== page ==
No, really, I’m serious: when your best in-conference win is Stanford and your best out-of-conference win is Rutgers, why was Washington the fourth-best team in the country? Granted, they did look very impressive until the USC game, but how could you know for sure that the Huskies could hold their own against any team in America? And let’s go back to the aforementioned out-of-conference schedule. If we’re really splitting hairs, the Huskies’ out-of-conference slate was not as good as Western Michigan’s. And once again, I’m completely serious.

Another facet to the anti-Washington argument is this: should we value winning, the eye test, or a team’s resume in our assessment of said team? Personally, I believe that we should use all three, but we should also use another measuring stick: common sense. And common sense is what takes us back to the last Saturday of November in Columbus, Ohio.

On that day, Michigan and Ohio State squared off in the rivalry so amazing that it is literally referred to as “The Game”. In The Game, the Wolverines and the Buckeyes went back-and-forth and eventually needed overtime to decide a winner. In the second overtime, Michigan kicked a field goal on their possession; Ohio State was faced with a fourth-and-one on their possession and opted to go for it to keep the game alive. The best rivalry in college football hung in the balance. The call was a run up the middle for quarterback J.T. Barrett. Michigan’s defensive line got a push and came in contact with Barrett just short of the line to gain. And then, college football’s game of the year came down to this spot:

Photo Credit: Greg Storer/YouTube

Good luck trying to decipher that one. I thought the spot was correct, but chances are we will never know for sure. Ohio State got the first down and a touchdown on their very next play. The Game was over, as was Michigan’s Playoff chances.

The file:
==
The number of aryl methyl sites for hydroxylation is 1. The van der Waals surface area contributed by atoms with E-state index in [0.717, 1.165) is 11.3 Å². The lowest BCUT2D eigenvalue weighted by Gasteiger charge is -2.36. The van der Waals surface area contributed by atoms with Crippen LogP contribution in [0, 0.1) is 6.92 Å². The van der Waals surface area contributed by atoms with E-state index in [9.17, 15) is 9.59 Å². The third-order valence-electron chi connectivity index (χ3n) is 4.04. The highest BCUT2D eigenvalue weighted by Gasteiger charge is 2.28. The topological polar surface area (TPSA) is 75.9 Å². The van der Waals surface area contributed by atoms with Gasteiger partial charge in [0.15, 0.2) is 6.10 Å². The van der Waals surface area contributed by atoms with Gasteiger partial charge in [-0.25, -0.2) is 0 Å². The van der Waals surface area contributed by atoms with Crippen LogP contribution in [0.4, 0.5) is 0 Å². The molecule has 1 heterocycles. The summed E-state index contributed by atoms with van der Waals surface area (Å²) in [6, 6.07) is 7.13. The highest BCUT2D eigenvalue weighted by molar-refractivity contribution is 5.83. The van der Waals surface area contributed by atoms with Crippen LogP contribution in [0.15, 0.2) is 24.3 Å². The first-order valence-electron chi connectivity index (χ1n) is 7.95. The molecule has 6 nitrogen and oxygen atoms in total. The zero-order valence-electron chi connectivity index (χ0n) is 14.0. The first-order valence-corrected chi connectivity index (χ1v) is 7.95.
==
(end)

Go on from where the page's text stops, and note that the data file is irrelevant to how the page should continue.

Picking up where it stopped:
Here is my fundamental point: Michigan was ranked third that week in the Playoff rankings. In watching that game, what in the world could convince you that the Wolverines did not deserve one of the four spots? They went on the road to play the second-ranked team in the country, held their own, nearly won, and the entire game literally came down to that spot! I know that we want every game to count for something, but the result could have been very different if not for just one play. And yet, Michigan tumbled to fifth after that defeat, and their not making the conference championship game doomed their hopes of a national title. Washington, on the other hand, destroyed Colorado (who, full disclosure, is a ten-win team) and held on to the fourth and final spot in the Playoff.

The objective of the College Football Playoff is to get the best four teams, no matter what. Unfortunately, the Playoff committee did not do that this year. Michigan deserved the fourth spot over Washington, regardless of the fact that they have two losses.

They were clearly better than Washington this season, and that shouldn’t change just because of their record alone.